“Researchers are primarily looking at two lines of  investigation–amyloid beta protein plaques and tau protein tangles,” said Timothy Thoits, MD, a neurologist and neurocognitive disorders specialist with Spectrum Health Medical Group. “The brains of people affected by Alzheimer’s disease will show the presence of both.”

Plaque deposits, which build up between nerve cells and around degenerating nerve endings, are composed of amyloid beta protein.

Neurofibrillary tangles are found inside the nerve cells and are made of tau protein.

Another characteristic of Alzheimer’s disease is the reduced production of certain brain chemicals necessary for communication between nerve cells, especially acetylcholine, as well as norepinephrine, serotonin and somatostatin.

Researchers are faced with many questions. Which of these targets of investigation offers the most promise? Which patients will respond best to which lines of therapy? Are there other targets that may provide more alternative approaches?

But for patients and families dealing with the disease, there’s only one question: How quickly can these questions be answered?

For Gisèle and her family, an answer came in the form of a diagnosis for Tom: dementia with Lewy bodies, the second most common type of dementia after Alzheimer’s. It’s named for the abnormal protein deposits called Lewy bodies located in the regions of the brain involved in thinking, memory and movement.

Dr. Thoits, along with neuropsychologist Michael Lawrence, PhD, explained that Lewy body dementia often causes hallucinations and delusional thinking, which were likely responsible for Tom’s belief that people close to him were actually imposters. It also can cause rigid muscles, slowed movement and tremors, similar to Parkinson’s disease.

“Dr. Lawrence spent a full hour with my father-in-law,” Jessica said. “It was a huge gift. He knew how to talk to him without agitating him. And he did it with humor, putting all of us at ease.”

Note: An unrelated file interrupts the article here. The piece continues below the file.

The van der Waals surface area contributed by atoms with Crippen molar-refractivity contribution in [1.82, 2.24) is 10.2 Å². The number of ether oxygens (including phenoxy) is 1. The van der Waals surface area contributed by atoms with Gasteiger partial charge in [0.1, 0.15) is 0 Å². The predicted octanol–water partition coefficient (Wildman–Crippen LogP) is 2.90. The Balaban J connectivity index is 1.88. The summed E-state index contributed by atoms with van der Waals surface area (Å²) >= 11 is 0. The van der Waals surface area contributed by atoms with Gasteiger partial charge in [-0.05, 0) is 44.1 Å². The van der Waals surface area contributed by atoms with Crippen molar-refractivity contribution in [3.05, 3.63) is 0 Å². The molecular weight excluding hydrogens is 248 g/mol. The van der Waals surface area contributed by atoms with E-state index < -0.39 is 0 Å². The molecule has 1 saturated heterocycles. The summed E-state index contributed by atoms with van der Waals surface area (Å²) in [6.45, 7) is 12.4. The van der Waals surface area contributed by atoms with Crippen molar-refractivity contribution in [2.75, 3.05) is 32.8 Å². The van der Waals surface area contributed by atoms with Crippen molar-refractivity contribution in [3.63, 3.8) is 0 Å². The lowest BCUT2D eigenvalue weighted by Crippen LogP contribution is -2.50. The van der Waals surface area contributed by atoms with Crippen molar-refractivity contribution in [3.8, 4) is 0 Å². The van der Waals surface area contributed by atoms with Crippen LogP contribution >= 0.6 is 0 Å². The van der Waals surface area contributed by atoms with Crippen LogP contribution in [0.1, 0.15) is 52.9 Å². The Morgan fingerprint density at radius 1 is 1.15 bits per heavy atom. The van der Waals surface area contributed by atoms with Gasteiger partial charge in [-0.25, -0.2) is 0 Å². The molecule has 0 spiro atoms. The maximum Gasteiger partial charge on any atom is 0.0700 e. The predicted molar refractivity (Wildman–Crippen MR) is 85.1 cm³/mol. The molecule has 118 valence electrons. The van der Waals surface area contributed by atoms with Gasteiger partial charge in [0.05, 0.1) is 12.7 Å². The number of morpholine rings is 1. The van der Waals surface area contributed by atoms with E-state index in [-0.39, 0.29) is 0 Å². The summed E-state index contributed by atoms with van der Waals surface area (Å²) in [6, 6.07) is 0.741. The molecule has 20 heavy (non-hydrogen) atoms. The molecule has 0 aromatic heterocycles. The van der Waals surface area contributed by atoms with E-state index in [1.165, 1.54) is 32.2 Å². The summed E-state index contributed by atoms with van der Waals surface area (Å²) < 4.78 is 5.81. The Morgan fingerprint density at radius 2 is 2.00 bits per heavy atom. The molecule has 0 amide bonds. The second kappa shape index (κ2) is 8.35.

The family learned that people with this type of dementia can be very sensitive to certain drugs.

“That’s probably why what he received in the emergency department with that first episode actually made him more frantic,” Jessica said.

Reducing plaques in mice and men

One intriguing, but very early-stage, result that underscores the variety of approaches scientists are testing against Alzheimer’s was recently reported in Science Translational Medicine.

Researchers in Australia showed that ultrasound treatments helped remove amyloid plaques and improve memory in mice genetically engineered to develop symptoms of Alzheimer’s disease.

“While using ultrasound is a novel idea, and it certainly won’t come with the same side effects many drugs have, it’ll be a long, long time before we know what, if any, benefits it may have for humans,” Dr. Thoits said. “It can take a decade or longer for a treatment to go from research lab to patient use.”

Meanwhile, based on promising data from early investigations, a drug called aducanumab is headed to Phase 3 clinical trials later this year–the final step before applying for U.S. Food and Drug Administration approval.

This is the first time a drug has significantly reduced the hallmark build-up of amyloid brain plaques that often characterize Alzheimer’s and slow the progression of memory problems in patients with early signs of the disease.

However, the higher doses of the drug needed to produce these results also produced side effects. The most serious of these was brain swelling.